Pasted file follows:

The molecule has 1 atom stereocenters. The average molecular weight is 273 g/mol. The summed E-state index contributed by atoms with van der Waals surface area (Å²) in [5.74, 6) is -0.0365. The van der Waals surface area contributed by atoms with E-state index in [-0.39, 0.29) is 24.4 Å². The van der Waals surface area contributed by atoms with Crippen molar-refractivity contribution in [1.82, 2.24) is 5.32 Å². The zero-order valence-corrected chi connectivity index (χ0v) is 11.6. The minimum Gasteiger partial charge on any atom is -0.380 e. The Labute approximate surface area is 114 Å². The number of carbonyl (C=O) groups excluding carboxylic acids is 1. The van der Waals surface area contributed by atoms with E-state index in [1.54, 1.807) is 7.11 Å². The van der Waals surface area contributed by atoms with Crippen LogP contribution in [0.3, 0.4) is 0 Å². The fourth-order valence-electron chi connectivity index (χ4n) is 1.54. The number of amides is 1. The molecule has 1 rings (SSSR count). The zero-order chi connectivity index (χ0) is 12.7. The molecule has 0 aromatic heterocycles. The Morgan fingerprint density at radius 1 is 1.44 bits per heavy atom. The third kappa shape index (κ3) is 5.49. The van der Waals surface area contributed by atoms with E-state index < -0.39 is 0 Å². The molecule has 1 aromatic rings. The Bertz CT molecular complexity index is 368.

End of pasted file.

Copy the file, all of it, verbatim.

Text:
The molecule has 1 atom stereocenters. The average molecular weight is 273 g/mol. The summed E-state index contributed by atoms with van der Waals surface area (Å²) in [5.74, 6) is -0.0365. The van der Waals surface area contributed by atoms with E-state index in [-0.39, 0.29) is 24.4 Å². The van der Waals surface area contributed by atoms with Crippen molar-refractivity contribution in [1.82, 2.24) is 5.32 Å². The zero-order valence-corrected chi connectivity index (χ0v) is 11.6. The minimum Gasteiger partial charge on any atom is -0.380 e. The Labute approximate surface area is 114 Å². The number of carbonyl (C=O) groups excluding carboxylic acids is 1. The van der Waals surface area contributed by atoms with E-state index in [1.54, 1.807) is 7.11 Å². The van der Waals surface area contributed by atoms with Crippen LogP contribution in [0.3, 0.4) is 0 Å². The fourth-order valence-electron chi connectivity index (χ4n) is 1.54. The number of amides is 1. The molecule has 1 rings (SSSR count). The zero-order chi connectivity index (χ0) is 12.7. The molecule has 0 aromatic heterocycles. The Morgan fingerprint density at radius 1 is 1.44 bits per heavy atom. The third kappa shape index (κ3) is 5.49. The van der Waals surface area contributed by atoms with E-state index < -0.39 is 0 Å². The molecule has 1 aromatic rings. The Bertz CT molecular complexity index is 368.